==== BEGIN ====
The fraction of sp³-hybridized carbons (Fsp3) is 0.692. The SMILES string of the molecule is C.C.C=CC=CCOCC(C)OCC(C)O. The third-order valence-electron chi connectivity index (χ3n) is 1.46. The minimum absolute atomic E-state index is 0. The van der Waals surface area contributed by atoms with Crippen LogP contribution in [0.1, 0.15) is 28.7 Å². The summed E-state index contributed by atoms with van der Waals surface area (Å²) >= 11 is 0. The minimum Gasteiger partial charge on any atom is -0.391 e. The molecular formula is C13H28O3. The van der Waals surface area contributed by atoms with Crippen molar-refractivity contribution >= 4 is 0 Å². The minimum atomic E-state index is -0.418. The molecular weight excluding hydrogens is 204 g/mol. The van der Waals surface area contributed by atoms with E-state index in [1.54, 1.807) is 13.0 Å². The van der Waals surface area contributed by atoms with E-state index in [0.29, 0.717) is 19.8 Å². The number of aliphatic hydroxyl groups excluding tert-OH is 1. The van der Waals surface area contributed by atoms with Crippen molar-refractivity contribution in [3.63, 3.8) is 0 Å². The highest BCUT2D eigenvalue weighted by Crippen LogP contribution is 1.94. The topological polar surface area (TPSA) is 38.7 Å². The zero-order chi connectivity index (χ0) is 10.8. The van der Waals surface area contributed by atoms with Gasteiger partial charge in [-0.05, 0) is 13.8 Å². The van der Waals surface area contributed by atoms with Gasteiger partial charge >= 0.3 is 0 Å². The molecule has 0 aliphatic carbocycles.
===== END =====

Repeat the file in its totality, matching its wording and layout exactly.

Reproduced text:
The fraction of sp³-hybridized carbons (Fsp3) is 0.692. The SMILES string of the molecule is C.C.C=CC=CCOCC(C)OCC(C)O. The third-order valence-electron chi connectivity index (χ3n) is 1.46. The minimum absolute atomic E-state index is 0. The van der Waals surface area contributed by atoms with Crippen LogP contribution in [0.1, 0.15) is 28.7 Å². The summed E-state index contributed by atoms with van der Waals surface area (Å²) >= 11 is 0. The minimum Gasteiger partial charge on any atom is -0.391 e. The molecular formula is C13H28O3. The van der Waals surface area contributed by atoms with Crippen molar-refractivity contribution >= 4 is 0 Å². The minimum atomic E-state index is -0.418. The molecular weight excluding hydrogens is 204 g/mol. The van der Waals surface area contributed by atoms with E-state index in [1.54, 1.807) is 13.0 Å². The van der Waals surface area contributed by atoms with E-state index in [0.29, 0.717) is 19.8 Å². The number of aliphatic hydroxyl groups excluding tert-OH is 1. The van der Waals surface area contributed by atoms with Crippen molar-refractivity contribution in [3.63, 3.8) is 0 Å². The highest BCUT2D eigenvalue weighted by Crippen LogP contribution is 1.94. The topological polar surface area (TPSA) is 38.7 Å². The zero-order chi connectivity index (χ0) is 10.8. The van der Waals surface area contributed by atoms with Gasteiger partial charge in [-0.05, 0) is 13.8 Å². The van der Waals surface area contributed by atoms with Gasteiger partial charge >= 0.3 is 0 Å². The molecule has 0 aliphatic carbocycles.